COOLANGATTA agent Anthony Davis shows off the infamous floorboards recycle in the Kingscliff house.
COOLANGATTA agent Anthony Davis shows off the infamous floorboards recycle in the Kingscliff house. Crystal Spencer/ Tweed Daily News

If these boards could only talk

A STAGE once graced by the world's greatest musicians like Michael Jackson, Elton John and The Beatles has a new use as a Kingscliff veranda and art studio.

The recycled wooden floorboards from the famous Brisbane Festival Hall, torn down in 2003, live on as the outdoor eating area of a Boomerang Street property.

Spanning 40 years, the hall hosted many memorable performances, including Black Sabbath, Eric Clapton, Bob Marley, U2, Radiohead, Ben Harper, Nirvana and AC/DC.

Now, the house and its slice of music history are up for sale.

Daughter of the owner, Leigh Abernethy, who is residing there temporarily, said the floorboards are an essential part of the living space.

“We're all big music fans here, it will be a shame to part with it,” Ms Abernethy said. “There is a certain level of sentimentality.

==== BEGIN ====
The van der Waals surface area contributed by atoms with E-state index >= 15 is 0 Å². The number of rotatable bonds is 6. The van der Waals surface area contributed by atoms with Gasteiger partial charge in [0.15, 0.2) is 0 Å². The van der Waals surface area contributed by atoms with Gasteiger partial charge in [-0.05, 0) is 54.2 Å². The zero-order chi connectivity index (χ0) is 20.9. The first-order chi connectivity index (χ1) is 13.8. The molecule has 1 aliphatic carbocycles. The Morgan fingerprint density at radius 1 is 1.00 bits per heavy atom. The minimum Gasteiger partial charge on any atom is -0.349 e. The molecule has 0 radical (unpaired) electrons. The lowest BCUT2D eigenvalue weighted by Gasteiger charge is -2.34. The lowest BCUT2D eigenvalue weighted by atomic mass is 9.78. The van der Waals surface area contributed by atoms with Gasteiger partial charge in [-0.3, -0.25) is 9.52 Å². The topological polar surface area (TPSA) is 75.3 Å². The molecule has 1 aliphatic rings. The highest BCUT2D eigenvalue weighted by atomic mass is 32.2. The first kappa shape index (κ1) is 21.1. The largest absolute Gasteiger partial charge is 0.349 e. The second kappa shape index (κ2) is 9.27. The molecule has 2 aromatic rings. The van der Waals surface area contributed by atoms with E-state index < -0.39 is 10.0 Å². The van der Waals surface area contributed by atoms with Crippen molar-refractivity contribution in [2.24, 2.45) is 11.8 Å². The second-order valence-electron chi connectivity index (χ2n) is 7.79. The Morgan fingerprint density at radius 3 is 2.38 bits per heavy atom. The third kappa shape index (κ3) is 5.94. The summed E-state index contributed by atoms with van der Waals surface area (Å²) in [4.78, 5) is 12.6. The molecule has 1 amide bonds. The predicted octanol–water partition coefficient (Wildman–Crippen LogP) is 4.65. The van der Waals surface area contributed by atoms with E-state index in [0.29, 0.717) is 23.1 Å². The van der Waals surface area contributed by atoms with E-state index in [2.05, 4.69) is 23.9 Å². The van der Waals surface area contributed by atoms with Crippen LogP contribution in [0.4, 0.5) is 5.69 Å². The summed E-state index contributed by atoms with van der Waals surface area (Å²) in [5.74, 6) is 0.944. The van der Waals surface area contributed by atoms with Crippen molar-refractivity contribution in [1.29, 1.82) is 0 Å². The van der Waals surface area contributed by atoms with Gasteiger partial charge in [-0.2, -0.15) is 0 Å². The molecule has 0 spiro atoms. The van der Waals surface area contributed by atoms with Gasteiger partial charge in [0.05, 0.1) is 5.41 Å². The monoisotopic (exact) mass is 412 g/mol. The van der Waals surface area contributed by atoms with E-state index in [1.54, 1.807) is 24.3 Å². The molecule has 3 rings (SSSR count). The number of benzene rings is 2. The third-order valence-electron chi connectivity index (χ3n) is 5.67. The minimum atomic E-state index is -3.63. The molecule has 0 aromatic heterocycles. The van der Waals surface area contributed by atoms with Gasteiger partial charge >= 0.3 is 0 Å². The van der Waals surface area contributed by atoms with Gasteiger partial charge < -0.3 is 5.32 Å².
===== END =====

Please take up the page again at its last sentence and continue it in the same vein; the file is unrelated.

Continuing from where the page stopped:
“We've all got our memories of the old hall.”

Ms Abernethy said she attended several shows at the Festival Hall.

“I saw the Red Hot Chilli Peppers perform back in the 90s for my 18th birthday,” she said.

“I will never forget that.”

Ms Abernethy said her mother, who is currently overseas, has resided in the Kingscliff house for almost 20 years.

“It's a shame she is leaving, because she has lived here so long. She is planning on staying in the area,” she said.

“She holds art lessons and art therapy on the veranda as well.

“It's a great place for inspiration.”

LJ Hooker Coolangatta real estate agent Anthony Davis said there was no denying the four-bedroom, two-bathroom property had appeal.

“It's an interesting selling point for the house, that's for sure,” Mr Davis said.

“It is one of the more unique houses I've been involved with. I once sold a castle in Piggabeen which looked like something from a fairy tale.”

Mr Davis has shown about 10 potential clients through the Kingscliff house since it was listed a month ago.

“They all see the veranda as a great entertainment area. No one has really made a big deal about the special floorboards,” he said.

“Then again we haven't had any diehard music fans through yet.

“This is definitely a great piece of music nostalgia.”

Festival Hall originally opened as the Brisbane Stadium in 1910 before reopening in April 1959.

It was originally built as a boxing stadium, but as popularity of the sport declined over the years it was opened up to other forms of entertainment. The hall had a crowd capacity of 4000.

After it was closed the building was sold and demolished for apartment development Festival Towers.

There is an open house this Saturday 1.15pm to 2pm.

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